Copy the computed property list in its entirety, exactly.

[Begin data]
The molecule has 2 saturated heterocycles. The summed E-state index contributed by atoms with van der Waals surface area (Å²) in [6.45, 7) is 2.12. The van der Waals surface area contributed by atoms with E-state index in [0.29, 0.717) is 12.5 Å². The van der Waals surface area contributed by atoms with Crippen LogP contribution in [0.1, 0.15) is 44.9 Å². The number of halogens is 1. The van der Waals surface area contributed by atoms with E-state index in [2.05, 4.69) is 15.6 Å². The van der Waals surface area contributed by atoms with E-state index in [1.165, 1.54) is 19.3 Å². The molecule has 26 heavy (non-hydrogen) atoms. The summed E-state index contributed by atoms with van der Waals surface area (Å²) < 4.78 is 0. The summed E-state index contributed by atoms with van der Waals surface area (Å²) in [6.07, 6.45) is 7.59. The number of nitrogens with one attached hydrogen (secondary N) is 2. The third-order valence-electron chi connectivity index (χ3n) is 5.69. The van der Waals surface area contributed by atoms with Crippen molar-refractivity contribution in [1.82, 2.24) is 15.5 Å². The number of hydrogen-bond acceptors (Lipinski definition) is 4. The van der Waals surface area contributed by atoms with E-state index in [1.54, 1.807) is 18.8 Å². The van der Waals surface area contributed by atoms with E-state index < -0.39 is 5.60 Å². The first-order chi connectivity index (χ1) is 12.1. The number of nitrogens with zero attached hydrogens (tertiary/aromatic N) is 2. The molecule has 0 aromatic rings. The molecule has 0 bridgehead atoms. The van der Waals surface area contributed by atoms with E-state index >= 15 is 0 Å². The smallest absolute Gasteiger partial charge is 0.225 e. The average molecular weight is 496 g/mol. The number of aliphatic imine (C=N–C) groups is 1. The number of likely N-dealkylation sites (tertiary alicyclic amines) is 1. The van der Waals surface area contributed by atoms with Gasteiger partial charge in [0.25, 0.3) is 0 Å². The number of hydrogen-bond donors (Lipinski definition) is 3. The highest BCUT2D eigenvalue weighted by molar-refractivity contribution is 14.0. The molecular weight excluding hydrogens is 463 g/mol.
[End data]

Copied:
The molecule has 2 saturated heterocycles. The summed E-state index contributed by atoms with van der Waals surface area (Å²) in [6.45, 7) is 2.12. The van der Waals surface area contributed by atoms with E-state index in [0.29, 0.717) is 12.5 Å². The van der Waals surface area contributed by atoms with Crippen LogP contribution in [0.1, 0.15) is 44.9 Å². The number of halogens is 1. The van der Waals surface area contributed by atoms with E-state index in [2.05, 4.69) is 15.6 Å². The van der Waals surface area contributed by atoms with E-state index in [1.165, 1.54) is 19.3 Å². The molecule has 26 heavy (non-hydrogen) atoms. The summed E-state index contributed by atoms with van der Waals surface area (Å²) < 4.78 is 0. The summed E-state index contributed by atoms with van der Waals surface area (Å²) in [6.07, 6.45) is 7.59. The number of nitrogens with one attached hydrogen (secondary N) is 2. The third-order valence-electron chi connectivity index (χ3n) is 5.69. The van der Waals surface area contributed by atoms with Crippen molar-refractivity contribution in [1.82, 2.24) is 15.5 Å². The number of hydrogen-bond acceptors (Lipinski definition) is 4. The van der Waals surface area contributed by atoms with E-state index in [1.54, 1.807) is 18.8 Å². The van der Waals surface area contributed by atoms with E-state index < -0.39 is 5.60 Å². The first-order chi connectivity index (χ1) is 12.1. The number of nitrogens with zero attached hydrogens (tertiary/aromatic N) is 2. The molecule has 0 aromatic rings. The molecule has 0 bridgehead atoms. The van der Waals surface area contributed by atoms with E-state index >= 15 is 0 Å². The smallest absolute Gasteiger partial charge is 0.225 e. The average molecular weight is 496 g/mol. The number of aliphatic imine (C=N–C) groups is 1. The number of likely N-dealkylation sites (tertiary alicyclic amines) is 1. The van der Waals surface area contributed by atoms with Gasteiger partial charge in [0.25, 0.3) is 0 Å². The number of hydrogen-bond donors (Lipinski definition) is 3. The highest BCUT2D eigenvalue weighted by molar-refractivity contribution is 14.0. The molecular weight excluding hydrogens is 463 g/mol.